Electro fishing is a popular method used to estimate fish abundance and diversity in a river. It is often used to catch fish from a predetermined section of a river. The section is fished using an electro fishing probe, which produce an electrical current, stunning the fish for a few seconds, and they can be easily retrieved with dip net. The fish are usually held in a bucket where they are identified, counted and subject to other procedures if requested.
Southeastern Anglers Association (SAA) with the help of DFO Staff, surveyed Atlantic salmon population in the Bouctouche and Cocagne watersheds in 2016 and 2017 in order to have comparable data with data from the past.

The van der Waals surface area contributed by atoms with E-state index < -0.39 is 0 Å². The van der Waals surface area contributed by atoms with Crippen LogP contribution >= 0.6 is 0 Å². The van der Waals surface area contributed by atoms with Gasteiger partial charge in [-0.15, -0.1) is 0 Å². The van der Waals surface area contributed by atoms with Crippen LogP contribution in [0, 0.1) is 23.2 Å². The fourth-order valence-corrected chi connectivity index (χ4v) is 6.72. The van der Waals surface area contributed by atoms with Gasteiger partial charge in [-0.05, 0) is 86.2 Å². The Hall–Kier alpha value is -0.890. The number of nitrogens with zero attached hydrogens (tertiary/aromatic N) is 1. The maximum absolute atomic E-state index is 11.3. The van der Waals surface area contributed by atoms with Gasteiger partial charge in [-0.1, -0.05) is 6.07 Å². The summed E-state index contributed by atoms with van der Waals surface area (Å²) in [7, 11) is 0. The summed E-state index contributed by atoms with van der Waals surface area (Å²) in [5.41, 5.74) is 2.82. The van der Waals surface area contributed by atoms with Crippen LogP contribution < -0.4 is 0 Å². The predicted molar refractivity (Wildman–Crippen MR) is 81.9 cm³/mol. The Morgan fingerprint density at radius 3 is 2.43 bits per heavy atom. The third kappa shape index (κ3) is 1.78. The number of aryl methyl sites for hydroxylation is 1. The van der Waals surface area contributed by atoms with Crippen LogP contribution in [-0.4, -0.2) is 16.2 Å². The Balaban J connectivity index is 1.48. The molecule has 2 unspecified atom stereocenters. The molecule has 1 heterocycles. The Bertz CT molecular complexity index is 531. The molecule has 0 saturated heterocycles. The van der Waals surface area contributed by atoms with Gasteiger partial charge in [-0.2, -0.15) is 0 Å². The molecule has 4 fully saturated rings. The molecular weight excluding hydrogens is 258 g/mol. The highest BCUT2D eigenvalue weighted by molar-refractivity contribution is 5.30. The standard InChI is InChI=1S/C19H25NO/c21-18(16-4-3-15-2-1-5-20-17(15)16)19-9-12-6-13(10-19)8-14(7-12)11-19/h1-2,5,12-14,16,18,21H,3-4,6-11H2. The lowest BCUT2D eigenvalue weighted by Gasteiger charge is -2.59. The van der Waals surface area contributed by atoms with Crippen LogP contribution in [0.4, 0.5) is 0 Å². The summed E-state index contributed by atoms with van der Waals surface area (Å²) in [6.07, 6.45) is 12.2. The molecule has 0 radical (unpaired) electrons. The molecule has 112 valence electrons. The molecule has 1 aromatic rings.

Data revealed a slightly higher number of salmon parr present in Cocagne and Bouctouche in 2017 compared to 2016, but lower than ten years ago. Salmon fry in 2017 seem stable in Cocagne compared to last year, but lower than ten years ago. In general, Atlantic salmon populations have greatly decreased in freshwater. The parrs seem to be at a low point of their usual fluctuation when looking at the Bouctouche results which have less data year gaps. The results seem to show an obvious need to help sustain the salmon population.
SAA will try to put efforts in 2018 to introduce native salmon eggs from the watershed back into the same watershed via use of incubators. This proposed method allows the eggs to develop in their natural habitat instead of in an artificially created environment. We hope it will eliminate certain threats such as predation or sedimentation, if sites are well chosen, to increase egg survival rates.